I had once been asked to be a bounty in a small tournament in Minnesota, but it wouldn’t have been worth the travel expenses. Based on a small book signing experience in Savannah last summer, perhaps it would have been worthwhile. When it’s a small setting and you have an opportunity to talk to everyone, it has a bigger impact than being introduced in a large setting. It’s the same as social media. The connections mean more than the numbers.

I’ll tell you all about the Pro Bounty Texas Hold’em poker tournament in a minute, but I want to mention one other thing. Two days after the bounty tournament, Tana contacted me about having breakfast to discuss business. I assumed he wanted his RunGood brand in my movie, so I started going that route. It turns out that he was more interested in some kind of collaboration with my books.

RunGood Poker Series

He prefers that because my books target the masses, which are beginner and low-limit poker players, not poker players who play in sky-high buy-in poker games. Since RunGood has lower buy-ins and is more focused on fun poker games than the WSOP Circuit, that’s a market that we share. It would make sense to see if we can work together in some way. Plus, we get along well, which is important.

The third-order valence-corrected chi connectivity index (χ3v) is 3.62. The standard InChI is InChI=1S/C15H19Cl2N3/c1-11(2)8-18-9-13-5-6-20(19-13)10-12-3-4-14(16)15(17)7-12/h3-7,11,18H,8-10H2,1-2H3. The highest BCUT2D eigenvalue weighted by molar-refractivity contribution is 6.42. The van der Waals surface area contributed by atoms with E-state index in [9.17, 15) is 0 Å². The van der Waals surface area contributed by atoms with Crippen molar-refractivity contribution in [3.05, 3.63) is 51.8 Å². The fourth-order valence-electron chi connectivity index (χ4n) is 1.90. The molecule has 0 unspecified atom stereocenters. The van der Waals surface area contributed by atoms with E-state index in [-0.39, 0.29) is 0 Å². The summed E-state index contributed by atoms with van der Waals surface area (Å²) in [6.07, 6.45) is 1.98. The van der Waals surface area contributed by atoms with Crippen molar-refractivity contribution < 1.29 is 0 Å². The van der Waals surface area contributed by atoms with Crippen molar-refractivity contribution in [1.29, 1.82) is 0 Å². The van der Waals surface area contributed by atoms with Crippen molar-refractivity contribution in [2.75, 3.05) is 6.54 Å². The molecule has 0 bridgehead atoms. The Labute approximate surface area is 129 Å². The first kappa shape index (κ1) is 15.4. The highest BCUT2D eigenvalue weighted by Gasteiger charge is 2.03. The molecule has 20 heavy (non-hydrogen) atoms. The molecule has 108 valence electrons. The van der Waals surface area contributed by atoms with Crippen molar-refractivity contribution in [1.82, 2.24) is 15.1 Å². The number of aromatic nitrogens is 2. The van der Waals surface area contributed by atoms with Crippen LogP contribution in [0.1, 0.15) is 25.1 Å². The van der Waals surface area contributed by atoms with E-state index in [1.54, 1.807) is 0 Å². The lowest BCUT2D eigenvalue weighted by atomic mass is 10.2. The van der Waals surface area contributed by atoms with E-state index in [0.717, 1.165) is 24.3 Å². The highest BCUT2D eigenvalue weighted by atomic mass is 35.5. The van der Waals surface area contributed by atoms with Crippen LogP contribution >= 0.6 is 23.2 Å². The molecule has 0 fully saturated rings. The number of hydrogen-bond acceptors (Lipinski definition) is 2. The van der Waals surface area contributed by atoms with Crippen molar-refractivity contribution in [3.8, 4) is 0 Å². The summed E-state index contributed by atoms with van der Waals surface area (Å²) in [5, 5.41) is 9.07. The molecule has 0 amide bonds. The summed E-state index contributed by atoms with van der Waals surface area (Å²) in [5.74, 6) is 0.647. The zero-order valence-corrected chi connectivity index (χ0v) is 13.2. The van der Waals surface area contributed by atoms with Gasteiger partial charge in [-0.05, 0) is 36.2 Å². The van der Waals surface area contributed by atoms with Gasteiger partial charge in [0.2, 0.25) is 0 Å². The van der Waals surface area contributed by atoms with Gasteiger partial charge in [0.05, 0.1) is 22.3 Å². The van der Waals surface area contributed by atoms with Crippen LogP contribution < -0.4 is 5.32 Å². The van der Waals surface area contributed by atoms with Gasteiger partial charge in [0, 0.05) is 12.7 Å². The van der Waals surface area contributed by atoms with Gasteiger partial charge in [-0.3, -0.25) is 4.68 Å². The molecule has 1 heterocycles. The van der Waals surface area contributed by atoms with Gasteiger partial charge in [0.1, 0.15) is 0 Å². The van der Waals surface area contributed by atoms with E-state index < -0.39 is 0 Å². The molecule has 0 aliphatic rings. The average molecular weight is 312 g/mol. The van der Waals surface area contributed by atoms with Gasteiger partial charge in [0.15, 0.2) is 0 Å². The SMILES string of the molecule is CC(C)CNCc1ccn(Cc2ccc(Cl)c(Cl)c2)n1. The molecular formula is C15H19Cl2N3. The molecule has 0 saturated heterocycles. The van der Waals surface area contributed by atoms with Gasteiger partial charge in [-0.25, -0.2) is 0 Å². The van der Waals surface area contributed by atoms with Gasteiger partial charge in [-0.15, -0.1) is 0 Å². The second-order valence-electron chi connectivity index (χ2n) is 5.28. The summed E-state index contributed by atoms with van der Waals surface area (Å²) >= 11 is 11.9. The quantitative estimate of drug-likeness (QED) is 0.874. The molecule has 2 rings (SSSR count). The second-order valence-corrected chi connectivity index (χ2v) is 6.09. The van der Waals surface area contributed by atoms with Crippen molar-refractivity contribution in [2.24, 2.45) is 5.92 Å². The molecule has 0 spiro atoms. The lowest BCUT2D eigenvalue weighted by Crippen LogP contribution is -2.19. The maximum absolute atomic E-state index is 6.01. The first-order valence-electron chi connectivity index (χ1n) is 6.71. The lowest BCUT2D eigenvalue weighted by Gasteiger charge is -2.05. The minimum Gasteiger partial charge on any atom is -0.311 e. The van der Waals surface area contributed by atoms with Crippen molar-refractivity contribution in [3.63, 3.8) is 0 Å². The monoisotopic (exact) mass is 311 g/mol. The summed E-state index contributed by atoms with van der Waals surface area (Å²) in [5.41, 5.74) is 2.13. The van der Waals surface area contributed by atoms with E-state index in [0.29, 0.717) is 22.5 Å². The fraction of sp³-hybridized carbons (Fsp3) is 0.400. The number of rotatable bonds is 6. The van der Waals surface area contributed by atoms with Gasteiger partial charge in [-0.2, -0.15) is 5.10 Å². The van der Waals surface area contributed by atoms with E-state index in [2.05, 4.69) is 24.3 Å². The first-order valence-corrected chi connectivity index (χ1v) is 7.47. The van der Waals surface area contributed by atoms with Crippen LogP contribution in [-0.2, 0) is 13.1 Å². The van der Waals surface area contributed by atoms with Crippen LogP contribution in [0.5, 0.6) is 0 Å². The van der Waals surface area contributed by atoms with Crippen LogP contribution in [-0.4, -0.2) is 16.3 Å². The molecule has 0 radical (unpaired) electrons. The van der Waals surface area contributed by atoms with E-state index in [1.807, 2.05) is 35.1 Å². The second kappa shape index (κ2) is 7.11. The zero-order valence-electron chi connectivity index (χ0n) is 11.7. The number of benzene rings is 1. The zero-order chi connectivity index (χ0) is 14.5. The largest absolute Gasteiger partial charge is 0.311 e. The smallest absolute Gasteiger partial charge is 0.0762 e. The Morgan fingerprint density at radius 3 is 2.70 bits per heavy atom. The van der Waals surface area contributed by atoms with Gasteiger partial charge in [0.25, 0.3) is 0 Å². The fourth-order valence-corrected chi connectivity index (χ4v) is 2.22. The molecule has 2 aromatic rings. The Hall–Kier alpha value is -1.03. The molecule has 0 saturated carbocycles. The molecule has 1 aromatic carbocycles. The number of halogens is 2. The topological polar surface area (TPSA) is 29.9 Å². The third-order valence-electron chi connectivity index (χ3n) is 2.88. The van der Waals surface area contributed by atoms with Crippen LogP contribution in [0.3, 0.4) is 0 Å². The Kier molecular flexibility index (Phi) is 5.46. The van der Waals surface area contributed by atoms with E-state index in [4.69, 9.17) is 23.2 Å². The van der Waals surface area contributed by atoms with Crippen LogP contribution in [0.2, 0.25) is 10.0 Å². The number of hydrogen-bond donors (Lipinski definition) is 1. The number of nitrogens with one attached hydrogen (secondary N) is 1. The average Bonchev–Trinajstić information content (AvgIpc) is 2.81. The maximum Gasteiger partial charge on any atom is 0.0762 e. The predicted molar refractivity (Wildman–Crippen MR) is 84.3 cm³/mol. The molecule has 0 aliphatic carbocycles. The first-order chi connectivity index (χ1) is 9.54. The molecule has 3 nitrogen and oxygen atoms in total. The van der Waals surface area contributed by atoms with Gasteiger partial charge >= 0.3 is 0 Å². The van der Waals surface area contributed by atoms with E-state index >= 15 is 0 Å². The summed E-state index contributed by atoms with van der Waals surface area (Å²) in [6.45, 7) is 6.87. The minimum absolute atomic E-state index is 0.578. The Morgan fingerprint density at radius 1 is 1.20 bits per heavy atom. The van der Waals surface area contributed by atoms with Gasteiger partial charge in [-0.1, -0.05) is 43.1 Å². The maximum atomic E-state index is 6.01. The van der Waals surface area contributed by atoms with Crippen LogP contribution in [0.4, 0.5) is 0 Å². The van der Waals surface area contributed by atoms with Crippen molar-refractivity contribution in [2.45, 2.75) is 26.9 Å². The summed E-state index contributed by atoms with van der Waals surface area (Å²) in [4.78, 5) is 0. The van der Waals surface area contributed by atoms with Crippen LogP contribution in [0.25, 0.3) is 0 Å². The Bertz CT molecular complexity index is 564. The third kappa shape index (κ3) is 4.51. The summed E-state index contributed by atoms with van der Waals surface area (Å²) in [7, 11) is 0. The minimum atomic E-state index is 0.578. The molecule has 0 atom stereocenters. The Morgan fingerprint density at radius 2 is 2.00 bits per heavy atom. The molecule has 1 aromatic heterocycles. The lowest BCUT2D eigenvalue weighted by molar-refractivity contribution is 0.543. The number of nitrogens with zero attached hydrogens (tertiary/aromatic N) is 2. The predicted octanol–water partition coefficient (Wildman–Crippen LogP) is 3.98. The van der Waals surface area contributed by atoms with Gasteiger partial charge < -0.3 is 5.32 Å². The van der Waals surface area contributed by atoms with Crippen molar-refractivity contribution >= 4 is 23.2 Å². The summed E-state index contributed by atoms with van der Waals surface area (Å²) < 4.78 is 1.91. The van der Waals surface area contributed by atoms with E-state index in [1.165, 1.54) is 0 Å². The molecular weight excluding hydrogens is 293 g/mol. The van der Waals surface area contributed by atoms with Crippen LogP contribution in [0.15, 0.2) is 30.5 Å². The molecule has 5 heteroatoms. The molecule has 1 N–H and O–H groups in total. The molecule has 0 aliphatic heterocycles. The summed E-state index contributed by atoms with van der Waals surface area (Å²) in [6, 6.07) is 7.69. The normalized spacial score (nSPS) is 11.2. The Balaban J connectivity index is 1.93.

There is something else that was discussed, but I can’t reveal it at this time. I hope it happens, but if it doesn’t, that’s fine as well. I believe that when life seems to be kicking your ass, as long as you maintain a positive attitude and treat people right, life is secretly leading you in the right direction.